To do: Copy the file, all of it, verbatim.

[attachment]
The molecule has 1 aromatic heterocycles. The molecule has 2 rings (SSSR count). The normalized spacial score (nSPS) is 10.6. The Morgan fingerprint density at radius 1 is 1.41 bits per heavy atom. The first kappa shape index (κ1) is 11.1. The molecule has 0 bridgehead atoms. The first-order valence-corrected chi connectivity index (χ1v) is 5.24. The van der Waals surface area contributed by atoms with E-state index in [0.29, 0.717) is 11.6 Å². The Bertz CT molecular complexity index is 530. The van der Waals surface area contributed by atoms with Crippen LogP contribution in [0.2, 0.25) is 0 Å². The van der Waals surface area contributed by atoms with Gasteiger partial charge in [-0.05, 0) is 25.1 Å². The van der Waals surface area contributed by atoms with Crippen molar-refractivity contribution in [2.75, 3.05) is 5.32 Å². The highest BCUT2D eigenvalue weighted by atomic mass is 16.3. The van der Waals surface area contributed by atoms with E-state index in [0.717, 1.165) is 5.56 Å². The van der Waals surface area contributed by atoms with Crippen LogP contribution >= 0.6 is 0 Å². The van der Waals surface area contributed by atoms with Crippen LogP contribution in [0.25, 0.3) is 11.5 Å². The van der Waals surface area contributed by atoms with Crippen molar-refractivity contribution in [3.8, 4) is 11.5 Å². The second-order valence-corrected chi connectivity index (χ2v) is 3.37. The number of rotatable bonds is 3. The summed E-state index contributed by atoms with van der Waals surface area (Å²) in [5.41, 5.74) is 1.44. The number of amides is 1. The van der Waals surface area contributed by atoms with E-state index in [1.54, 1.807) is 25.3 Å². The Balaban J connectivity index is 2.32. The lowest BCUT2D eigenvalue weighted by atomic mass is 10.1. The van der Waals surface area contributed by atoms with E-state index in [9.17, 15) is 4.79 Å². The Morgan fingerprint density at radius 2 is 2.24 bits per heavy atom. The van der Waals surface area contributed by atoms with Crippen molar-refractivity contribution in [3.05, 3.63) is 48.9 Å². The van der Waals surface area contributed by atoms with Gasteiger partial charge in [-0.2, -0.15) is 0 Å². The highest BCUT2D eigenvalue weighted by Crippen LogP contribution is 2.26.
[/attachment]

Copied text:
The molecule has 1 aromatic heterocycles. The molecule has 2 rings (SSSR count). The normalized spacial score (nSPS) is 10.6. The Morgan fingerprint density at radius 1 is 1.41 bits per heavy atom. The first kappa shape index (κ1) is 11.1. The molecule has 0 bridgehead atoms. The first-order valence-corrected chi connectivity index (χ1v) is 5.24. The van der Waals surface area contributed by atoms with E-state index in [0.29, 0.717) is 11.6 Å². The Bertz CT molecular complexity index is 530. The van der Waals surface area contributed by atoms with Crippen LogP contribution in [0.2, 0.25) is 0 Å². The van der Waals surface area contributed by atoms with Gasteiger partial charge in [-0.05, 0) is 25.1 Å². The van der Waals surface area contributed by atoms with Crippen molar-refractivity contribution in [2.75, 3.05) is 5.32 Å². The highest BCUT2D eigenvalue weighted by atomic mass is 16.3. The van der Waals surface area contributed by atoms with E-state index in [0.717, 1.165) is 5.56 Å². The van der Waals surface area contributed by atoms with Crippen LogP contribution >= 0.6 is 0 Å². The van der Waals surface area contributed by atoms with Crippen LogP contribution in [0.25, 0.3) is 11.5 Å². The van der Waals surface area contributed by atoms with Crippen molar-refractivity contribution in [3.8, 4) is 11.5 Å². The second-order valence-corrected chi connectivity index (χ2v) is 3.37. The number of rotatable bonds is 3. The summed E-state index contributed by atoms with van der Waals surface area (Å²) in [5.41, 5.74) is 1.44. The number of amides is 1. The van der Waals surface area contributed by atoms with E-state index in [1.54, 1.807) is 25.3 Å². The Balaban J connectivity index is 2.32. The lowest BCUT2D eigenvalue weighted by atomic mass is 10.1. The van der Waals surface area contributed by atoms with E-state index in [9.17, 15) is 4.79 Å². The Morgan fingerprint density at radius 2 is 2.24 bits per heavy atom. The van der Waals surface area contributed by atoms with Crippen molar-refractivity contribution in [3.05, 3.63) is 48.9 Å². The van der Waals surface area contributed by atoms with Gasteiger partial charge in [-0.2, -0.15) is 0 Å². The highest BCUT2D eigenvalue weighted by Crippen LogP contribution is 2.26.